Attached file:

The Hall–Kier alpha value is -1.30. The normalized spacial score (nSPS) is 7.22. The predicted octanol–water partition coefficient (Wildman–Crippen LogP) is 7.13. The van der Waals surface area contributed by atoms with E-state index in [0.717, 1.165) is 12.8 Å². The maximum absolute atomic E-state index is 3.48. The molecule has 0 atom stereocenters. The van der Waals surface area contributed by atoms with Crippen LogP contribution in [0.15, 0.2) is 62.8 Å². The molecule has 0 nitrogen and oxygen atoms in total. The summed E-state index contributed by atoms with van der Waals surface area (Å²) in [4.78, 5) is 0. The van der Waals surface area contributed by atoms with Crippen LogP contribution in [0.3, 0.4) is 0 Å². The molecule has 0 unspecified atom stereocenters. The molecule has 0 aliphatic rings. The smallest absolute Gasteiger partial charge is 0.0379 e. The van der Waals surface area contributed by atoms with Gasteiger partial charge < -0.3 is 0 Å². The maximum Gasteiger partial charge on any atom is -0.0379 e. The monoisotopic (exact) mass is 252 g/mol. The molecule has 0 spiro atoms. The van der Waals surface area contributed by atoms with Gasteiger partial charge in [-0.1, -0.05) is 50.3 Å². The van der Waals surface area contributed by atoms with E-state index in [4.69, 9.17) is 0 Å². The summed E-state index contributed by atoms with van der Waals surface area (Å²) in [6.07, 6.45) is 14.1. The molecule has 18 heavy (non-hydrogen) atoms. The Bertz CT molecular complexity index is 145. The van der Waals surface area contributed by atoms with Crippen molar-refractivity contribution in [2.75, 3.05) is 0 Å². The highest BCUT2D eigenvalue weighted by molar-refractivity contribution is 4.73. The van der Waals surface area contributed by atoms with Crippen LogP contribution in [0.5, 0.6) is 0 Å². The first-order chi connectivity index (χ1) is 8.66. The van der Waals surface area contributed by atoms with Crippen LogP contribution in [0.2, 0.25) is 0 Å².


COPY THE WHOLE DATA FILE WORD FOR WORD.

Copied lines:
The Hall–Kier alpha value is -1.30. The normalized spacial score (nSPS) is 7.22. The predicted octanol–water partition coefficient (Wildman–Crippen LogP) is 7.13. The van der Waals surface area contributed by atoms with E-state index in [0.717, 1.165) is 12.8 Å². The maximum absolute atomic E-state index is 3.48. The molecule has 0 atom stereocenters. The van der Waals surface area contributed by atoms with Crippen LogP contribution in [0.15, 0.2) is 62.8 Å². The molecule has 0 nitrogen and oxygen atoms in total. The summed E-state index contributed by atoms with van der Waals surface area (Å²) in [4.78, 5) is 0. The van der Waals surface area contributed by atoms with Crippen LogP contribution in [0.3, 0.4) is 0 Å². The molecule has 0 unspecified atom stereocenters. The molecule has 0 aliphatic rings. The smallest absolute Gasteiger partial charge is 0.0379 e. The van der Waals surface area contributed by atoms with Gasteiger partial charge < -0.3 is 0 Å². The maximum Gasteiger partial charge on any atom is -0.0379 e. The monoisotopic (exact) mass is 252 g/mol. The molecule has 0 spiro atoms. The van der Waals surface area contributed by atoms with Gasteiger partial charge in [-0.1, -0.05) is 50.3 Å². The van der Waals surface area contributed by atoms with E-state index in [4.69, 9.17) is 0 Å². The summed E-state index contributed by atoms with van der Waals surface area (Å²) in [6.07, 6.45) is 14.1. The molecule has 18 heavy (non-hydrogen) atoms. The Bertz CT molecular complexity index is 145. The van der Waals surface area contributed by atoms with Crippen molar-refractivity contribution in [2.75, 3.05) is 0 Å². The highest BCUT2D eigenvalue weighted by molar-refractivity contribution is 4.73. The van der Waals surface area contributed by atoms with Crippen LogP contribution in [0.5, 0.6) is 0 Å². The first-order chi connectivity index (χ1) is 8.66. The van der Waals surface area contributed by atoms with Crippen LogP contribution in [0.2, 0.25) is 0 Å².